export LC_CTYPE=en_US

Why does the file conf/JAVA_HOME exist?

The author’s Gentoo system has a terrible time accepting changes to the /etc/profile file, and adding Java releases to the system is a pain in the ass, so he figured that instead of trying to make Gentoo do as he says, he can just put the JAVA_HOME variable somewhere, but because he hates changing system-wide variables at all, why not makt the variable local?

Local as in “a file which contain the path to the Java JRE which isn’t overwritten all the time”. So he put the path in a file in the conf directory, which can easily be transferred between iFTPd upgrades and installations.

What is the state of SSL?

Since v1.5 iFTPd supports SSL/TLS encryption of both the command and data channels. It is enabled per default, but not enforced. The reason is that clients need to be told to use another FTP protocol (FTPS/explicit TLS) and this could confuse existing users.

For maximum security, force the command and channels to be encrypted. See the conf/ssl/ssl.conf file.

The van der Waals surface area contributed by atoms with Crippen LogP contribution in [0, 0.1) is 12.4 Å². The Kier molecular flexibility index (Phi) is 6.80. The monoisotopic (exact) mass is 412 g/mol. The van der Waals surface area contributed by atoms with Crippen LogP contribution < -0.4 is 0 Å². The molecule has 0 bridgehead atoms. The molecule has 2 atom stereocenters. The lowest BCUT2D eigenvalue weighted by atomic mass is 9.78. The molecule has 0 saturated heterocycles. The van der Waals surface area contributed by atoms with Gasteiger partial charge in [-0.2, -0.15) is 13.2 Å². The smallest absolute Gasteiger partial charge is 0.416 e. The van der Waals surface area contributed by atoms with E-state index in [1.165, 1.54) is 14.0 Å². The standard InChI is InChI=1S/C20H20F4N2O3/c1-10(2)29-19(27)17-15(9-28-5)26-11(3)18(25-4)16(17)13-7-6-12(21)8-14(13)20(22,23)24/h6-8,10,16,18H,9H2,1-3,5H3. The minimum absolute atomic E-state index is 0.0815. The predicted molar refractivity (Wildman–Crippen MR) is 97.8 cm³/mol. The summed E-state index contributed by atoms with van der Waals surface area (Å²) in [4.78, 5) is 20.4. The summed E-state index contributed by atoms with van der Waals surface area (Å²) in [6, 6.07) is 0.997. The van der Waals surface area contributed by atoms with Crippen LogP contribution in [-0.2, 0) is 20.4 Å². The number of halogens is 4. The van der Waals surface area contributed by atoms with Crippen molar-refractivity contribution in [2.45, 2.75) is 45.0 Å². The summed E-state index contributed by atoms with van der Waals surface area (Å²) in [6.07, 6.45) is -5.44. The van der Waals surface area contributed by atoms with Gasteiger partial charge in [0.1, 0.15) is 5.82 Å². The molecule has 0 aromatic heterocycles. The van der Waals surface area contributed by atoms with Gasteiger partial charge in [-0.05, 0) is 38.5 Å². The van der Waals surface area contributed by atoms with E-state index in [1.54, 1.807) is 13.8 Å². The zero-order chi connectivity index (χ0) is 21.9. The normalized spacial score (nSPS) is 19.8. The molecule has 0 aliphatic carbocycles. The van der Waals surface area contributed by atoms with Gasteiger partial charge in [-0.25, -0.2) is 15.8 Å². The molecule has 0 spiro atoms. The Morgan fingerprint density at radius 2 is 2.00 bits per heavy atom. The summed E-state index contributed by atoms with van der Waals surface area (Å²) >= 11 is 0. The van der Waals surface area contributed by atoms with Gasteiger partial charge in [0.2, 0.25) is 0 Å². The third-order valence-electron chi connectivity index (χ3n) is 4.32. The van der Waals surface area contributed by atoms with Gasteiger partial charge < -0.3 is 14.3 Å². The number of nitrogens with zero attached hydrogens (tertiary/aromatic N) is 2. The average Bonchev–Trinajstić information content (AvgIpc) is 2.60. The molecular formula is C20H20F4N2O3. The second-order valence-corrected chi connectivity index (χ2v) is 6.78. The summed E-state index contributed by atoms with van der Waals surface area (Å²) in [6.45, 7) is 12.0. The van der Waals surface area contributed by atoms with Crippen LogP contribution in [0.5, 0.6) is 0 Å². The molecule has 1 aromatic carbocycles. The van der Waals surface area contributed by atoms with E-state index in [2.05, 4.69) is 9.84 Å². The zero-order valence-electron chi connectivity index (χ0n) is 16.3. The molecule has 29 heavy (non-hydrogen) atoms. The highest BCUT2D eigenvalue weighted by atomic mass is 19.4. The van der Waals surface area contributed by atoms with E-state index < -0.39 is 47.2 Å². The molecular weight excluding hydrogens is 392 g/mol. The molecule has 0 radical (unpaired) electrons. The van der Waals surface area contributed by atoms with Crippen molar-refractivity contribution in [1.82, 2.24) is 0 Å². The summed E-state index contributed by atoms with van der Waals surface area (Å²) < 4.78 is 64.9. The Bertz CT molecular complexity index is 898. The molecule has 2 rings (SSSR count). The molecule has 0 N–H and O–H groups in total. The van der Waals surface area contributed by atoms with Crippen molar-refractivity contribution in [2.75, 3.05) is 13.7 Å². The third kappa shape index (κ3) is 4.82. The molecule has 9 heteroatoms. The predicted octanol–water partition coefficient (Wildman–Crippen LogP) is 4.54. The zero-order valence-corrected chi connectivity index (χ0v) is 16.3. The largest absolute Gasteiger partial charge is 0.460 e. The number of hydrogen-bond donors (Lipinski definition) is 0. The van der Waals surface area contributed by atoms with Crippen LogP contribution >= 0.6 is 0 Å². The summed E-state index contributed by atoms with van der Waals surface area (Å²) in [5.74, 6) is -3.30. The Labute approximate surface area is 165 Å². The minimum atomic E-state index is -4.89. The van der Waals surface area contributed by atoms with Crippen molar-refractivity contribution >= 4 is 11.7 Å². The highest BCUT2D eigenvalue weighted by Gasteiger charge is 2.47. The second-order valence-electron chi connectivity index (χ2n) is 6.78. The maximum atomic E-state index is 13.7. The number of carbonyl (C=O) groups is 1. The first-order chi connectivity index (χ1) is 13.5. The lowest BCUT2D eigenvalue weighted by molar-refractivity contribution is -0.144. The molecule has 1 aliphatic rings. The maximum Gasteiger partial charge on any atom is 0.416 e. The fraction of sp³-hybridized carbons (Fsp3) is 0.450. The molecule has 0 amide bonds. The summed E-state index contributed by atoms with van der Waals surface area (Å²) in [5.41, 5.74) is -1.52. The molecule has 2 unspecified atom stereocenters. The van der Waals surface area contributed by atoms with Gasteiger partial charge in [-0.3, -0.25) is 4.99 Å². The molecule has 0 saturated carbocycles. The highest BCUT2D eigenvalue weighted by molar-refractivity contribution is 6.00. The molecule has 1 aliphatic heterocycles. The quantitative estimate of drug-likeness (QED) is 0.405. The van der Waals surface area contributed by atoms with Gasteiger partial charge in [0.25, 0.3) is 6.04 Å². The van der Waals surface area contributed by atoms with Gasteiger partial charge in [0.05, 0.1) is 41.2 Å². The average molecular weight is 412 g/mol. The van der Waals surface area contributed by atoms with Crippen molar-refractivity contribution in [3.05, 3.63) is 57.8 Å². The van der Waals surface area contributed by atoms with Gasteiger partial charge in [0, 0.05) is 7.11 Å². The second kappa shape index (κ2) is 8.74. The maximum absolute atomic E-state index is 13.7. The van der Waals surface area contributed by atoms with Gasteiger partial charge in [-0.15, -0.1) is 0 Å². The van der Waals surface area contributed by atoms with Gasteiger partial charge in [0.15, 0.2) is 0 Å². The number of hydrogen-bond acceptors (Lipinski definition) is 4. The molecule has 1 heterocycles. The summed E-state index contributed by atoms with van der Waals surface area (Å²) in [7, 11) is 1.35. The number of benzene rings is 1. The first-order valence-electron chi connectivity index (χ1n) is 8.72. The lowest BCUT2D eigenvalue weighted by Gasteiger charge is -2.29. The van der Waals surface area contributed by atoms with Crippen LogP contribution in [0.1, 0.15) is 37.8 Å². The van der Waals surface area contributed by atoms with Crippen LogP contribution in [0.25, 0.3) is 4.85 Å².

Per-user X509 certification will probably be added in the future sometime, but as of right now SSL/TLS should be enough to keep prying eyes out of your FTP sessions.

Changelog

Changelog
2010-09-11 v1.9
2010-08-10 OPTS UTF8 ON support added. The directory listing was always UTF8, though. Filezilla should now be happy.
2010-07-24 v1.8
2010-07-24 PASV can reply with different IPs depending on which IP address request was received on.
2010-06-04 Multiple scripts can be run. Scripts are read from the user file and the groups directory (groupname.scripts)
2010-06-01 Scripts can be run before and after FTP commands.
2010-05-29 v1.7
2010-05-29 Timezone is correctly handled via MDTM and MFTM.
2010-05-29 LIST can list older (>1 year old) files also.
2010-05-29 FEAT now answers correctly, which enables MFMT et al work properly.
2010-05-29 File times are now in 24h time.
2010-05-29 v1.6
2010-05-28 REST is now a long.
2010-05-28 Existing files are deleted before being transferred.

Contact

The author can be contacted at edward@edwardh.se.